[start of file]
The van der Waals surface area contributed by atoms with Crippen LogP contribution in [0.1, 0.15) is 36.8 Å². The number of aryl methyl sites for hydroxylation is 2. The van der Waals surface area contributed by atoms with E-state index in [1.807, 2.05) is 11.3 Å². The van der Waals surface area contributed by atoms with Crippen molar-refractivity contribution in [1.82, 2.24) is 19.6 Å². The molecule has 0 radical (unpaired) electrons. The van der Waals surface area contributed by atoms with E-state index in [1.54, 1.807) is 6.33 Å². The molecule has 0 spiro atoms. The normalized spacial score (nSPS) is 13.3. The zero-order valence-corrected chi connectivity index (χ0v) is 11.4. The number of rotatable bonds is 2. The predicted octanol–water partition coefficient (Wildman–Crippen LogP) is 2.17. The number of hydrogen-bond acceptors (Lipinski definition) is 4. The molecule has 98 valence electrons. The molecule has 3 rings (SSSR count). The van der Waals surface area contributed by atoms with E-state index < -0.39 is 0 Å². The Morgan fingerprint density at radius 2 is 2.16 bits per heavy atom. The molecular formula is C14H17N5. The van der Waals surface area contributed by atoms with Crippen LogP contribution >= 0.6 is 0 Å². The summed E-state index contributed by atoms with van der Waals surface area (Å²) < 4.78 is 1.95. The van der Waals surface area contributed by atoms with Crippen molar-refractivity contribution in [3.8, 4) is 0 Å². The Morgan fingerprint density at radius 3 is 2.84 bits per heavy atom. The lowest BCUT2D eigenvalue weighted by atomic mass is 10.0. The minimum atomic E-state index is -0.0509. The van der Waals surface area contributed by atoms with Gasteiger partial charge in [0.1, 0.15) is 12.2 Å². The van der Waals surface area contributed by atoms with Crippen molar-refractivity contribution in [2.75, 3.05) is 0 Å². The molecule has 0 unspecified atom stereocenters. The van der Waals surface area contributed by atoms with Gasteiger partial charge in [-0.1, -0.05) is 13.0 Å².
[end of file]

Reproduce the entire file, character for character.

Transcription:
The van der Waals surface area contributed by atoms with Crippen LogP contribution in [0.1, 0.15) is 36.8 Å². The number of aryl methyl sites for hydroxylation is 2. The van der Waals surface area contributed by atoms with E-state index in [1.807, 2.05) is 11.3 Å². The van der Waals surface area contributed by atoms with Crippen molar-refractivity contribution in [1.82, 2.24) is 19.6 Å². The molecule has 0 radical (unpaired) electrons. The van der Waals surface area contributed by atoms with E-state index in [1.54, 1.807) is 6.33 Å². The molecule has 0 spiro atoms. The normalized spacial score (nSPS) is 13.3. The zero-order valence-corrected chi connectivity index (χ0v) is 11.4. The number of rotatable bonds is 2. The predicted octanol–water partition coefficient (Wildman–Crippen LogP) is 2.17. The number of hydrogen-bond acceptors (Lipinski definition) is 4. The molecule has 98 valence electrons. The molecule has 3 rings (SSSR count). The van der Waals surface area contributed by atoms with E-state index < -0.39 is 0 Å². The Morgan fingerprint density at radius 2 is 2.16 bits per heavy atom. The molecular formula is C14H17N5. The van der Waals surface area contributed by atoms with Crippen LogP contribution >= 0.6 is 0 Å². The summed E-state index contributed by atoms with van der Waals surface area (Å²) < 4.78 is 1.95. The van der Waals surface area contributed by atoms with Crippen molar-refractivity contribution in [3.8, 4) is 0 Å². The Morgan fingerprint density at radius 3 is 2.84 bits per heavy atom. The lowest BCUT2D eigenvalue weighted by atomic mass is 10.0. The minimum atomic E-state index is -0.0509. The van der Waals surface area contributed by atoms with Gasteiger partial charge in [0.1, 0.15) is 12.2 Å². The van der Waals surface area contributed by atoms with Crippen molar-refractivity contribution in [2.75, 3.05) is 0 Å². The molecule has 0 unspecified atom stereocenters. The van der Waals surface area contributed by atoms with Gasteiger partial charge in [-0.1, -0.05) is 13.0 Å².